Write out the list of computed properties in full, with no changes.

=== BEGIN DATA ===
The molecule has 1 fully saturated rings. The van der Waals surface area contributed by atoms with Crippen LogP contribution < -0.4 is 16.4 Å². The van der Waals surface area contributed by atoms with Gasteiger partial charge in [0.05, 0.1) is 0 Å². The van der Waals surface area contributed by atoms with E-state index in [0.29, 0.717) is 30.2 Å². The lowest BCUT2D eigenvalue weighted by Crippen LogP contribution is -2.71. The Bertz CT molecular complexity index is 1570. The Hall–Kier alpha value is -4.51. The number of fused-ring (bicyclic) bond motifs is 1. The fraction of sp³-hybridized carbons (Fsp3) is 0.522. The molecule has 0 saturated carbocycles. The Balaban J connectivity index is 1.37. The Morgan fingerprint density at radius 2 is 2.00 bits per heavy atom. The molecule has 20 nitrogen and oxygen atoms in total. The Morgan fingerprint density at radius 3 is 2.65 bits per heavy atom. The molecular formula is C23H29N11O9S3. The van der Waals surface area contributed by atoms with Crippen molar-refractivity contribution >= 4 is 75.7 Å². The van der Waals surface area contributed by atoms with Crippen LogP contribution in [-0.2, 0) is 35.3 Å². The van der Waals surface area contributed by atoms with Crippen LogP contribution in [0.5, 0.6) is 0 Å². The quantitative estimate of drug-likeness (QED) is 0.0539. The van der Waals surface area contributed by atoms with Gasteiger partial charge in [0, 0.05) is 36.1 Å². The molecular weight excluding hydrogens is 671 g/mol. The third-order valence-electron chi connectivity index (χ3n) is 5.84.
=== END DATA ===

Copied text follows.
The molecule has 1 fully saturated rings. The van der Waals surface area contributed by atoms with Crippen LogP contribution < -0.4 is 16.4 Å². The van der Waals surface area contributed by atoms with Gasteiger partial charge in [0.05, 0.1) is 0 Å². The van der Waals surface area contributed by atoms with E-state index in [0.29, 0.717) is 30.2 Å². The lowest BCUT2D eigenvalue weighted by Crippen LogP contribution is -2.71. The Bertz CT molecular complexity index is 1570. The Hall–Kier alpha value is -4.51. The number of fused-ring (bicyclic) bond motifs is 1. The fraction of sp³-hybridized carbons (Fsp3) is 0.522. The molecule has 0 saturated carbocycles. The Balaban J connectivity index is 1.37. The Morgan fingerprint density at radius 2 is 2.00 bits per heavy atom. The molecule has 20 nitrogen and oxygen atoms in total. The Morgan fingerprint density at radius 3 is 2.65 bits per heavy atom. The molecular formula is C23H29N11O9S3. The van der Waals surface area contributed by atoms with Crippen molar-refractivity contribution >= 4 is 75.7 Å². The van der Waals surface area contributed by atoms with Crippen LogP contribution in [-0.2, 0) is 35.3 Å². The van der Waals surface area contributed by atoms with Crippen LogP contribution in [0.5, 0.6) is 0 Å². The quantitative estimate of drug-likeness (QED) is 0.0539. The van der Waals surface area contributed by atoms with Gasteiger partial charge in [0, 0.05) is 36.1 Å². The molecular weight excluding hydrogens is 671 g/mol. The third-order valence-electron chi connectivity index (χ3n) is 5.84.